63% of Publishers Concerned about Decline in Referral Traffic from Social; TikTok Introduces Ad Performance Updates; OpenAI States NYT Lawsuit is “Without Merit” 

On today’s ExchangeWire digest: 63% of Publishers Concerned about Decline in Referral Traffic from Social; TikTok Introduces Ad Performance Updates; OpenAI States NYT Lawsuit is “Without Merit”...

Publishers are concerned about the sharp decline in referral traffic from social media, finds the Reuters Institute, in its latest research study: Journalism, Media, and Technology Trends and Predictions for 2024. As a result, 77% of publisher respondents say they plan to focus their efforts on their own direct channels this year. Many publishers (+64 net score) plan to create more video next year, and around half will be making more use of podcasts, as they aim to lean into the areas providing the most audience and advertiser growth.

Many publishers also plan to drive effort into Whatsapp this year, following the platform’s launch of functionalities which allow brands to create broadcast channels – publishers such as the New York Times have already amassed millions of followers through this functionality.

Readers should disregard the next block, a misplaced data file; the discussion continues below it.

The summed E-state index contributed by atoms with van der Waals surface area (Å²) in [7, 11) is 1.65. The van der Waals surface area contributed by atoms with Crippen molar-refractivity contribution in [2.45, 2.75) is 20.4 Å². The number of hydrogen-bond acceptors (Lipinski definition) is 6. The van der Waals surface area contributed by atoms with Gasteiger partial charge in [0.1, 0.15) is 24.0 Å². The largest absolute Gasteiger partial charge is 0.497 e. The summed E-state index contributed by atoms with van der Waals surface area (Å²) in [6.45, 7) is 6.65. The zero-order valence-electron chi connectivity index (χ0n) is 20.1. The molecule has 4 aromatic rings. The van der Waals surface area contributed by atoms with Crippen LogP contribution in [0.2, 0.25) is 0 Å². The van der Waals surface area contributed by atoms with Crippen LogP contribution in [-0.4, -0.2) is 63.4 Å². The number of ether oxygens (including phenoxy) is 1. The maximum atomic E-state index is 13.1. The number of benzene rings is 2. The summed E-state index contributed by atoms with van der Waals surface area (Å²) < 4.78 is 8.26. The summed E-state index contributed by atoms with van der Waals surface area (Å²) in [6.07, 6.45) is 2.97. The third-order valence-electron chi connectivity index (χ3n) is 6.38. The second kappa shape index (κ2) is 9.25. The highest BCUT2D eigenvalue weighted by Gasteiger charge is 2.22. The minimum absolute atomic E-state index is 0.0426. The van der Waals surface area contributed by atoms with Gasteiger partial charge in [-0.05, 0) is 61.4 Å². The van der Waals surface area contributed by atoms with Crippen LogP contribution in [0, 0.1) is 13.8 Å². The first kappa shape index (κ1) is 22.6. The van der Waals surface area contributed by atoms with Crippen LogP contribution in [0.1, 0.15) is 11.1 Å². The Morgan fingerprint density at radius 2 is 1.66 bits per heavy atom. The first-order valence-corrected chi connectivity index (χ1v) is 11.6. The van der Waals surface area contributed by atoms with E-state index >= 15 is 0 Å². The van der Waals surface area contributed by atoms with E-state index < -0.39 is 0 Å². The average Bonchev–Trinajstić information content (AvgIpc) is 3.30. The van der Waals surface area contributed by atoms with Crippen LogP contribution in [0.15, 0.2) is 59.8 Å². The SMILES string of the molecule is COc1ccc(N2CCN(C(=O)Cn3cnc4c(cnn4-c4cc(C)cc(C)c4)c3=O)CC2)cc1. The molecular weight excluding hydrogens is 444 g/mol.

Taking a closer look at the world of social media, TikTok is introducing new options for marketers. The video platform is updating its Marketing Partners Program with the launch of two new partner specialties: Cross-Channel and Lift. As stated by the video platform: “Partners can contextualise and provide greater insight into TikTok ad performance using specialised measurement methods to meet advertisers needs.”

Cross-Channel Partners will analyse the impact of TikTok ads across various marketing touchpoints before a purchase is made; Lift partners will measure the incremental impact of TikTok advertising. These updates will make it easier for TikTok advertisers to get assistance regarding data tracking and attributing campaign performance. 

Last month, the New York Times took legal action against OpenAI and Microsoft for copyright infringement over using the publisher’s content to train its gen AI models. On Tuesday, OpenAI published a public response, stating: “The New York Times lawsuit is without merit.” The company maintains that training AI models using publicly available internet materials is fair use, a belief which – it points out – is supported by academics, library associations, and leading companies, among others. OpenAI also states that the publisher “is not telling the full story”. Both parties had been in communication regarding a partnership; OpenAI claims that learning about the lawsuit “came as a surprise and disappointment”. 

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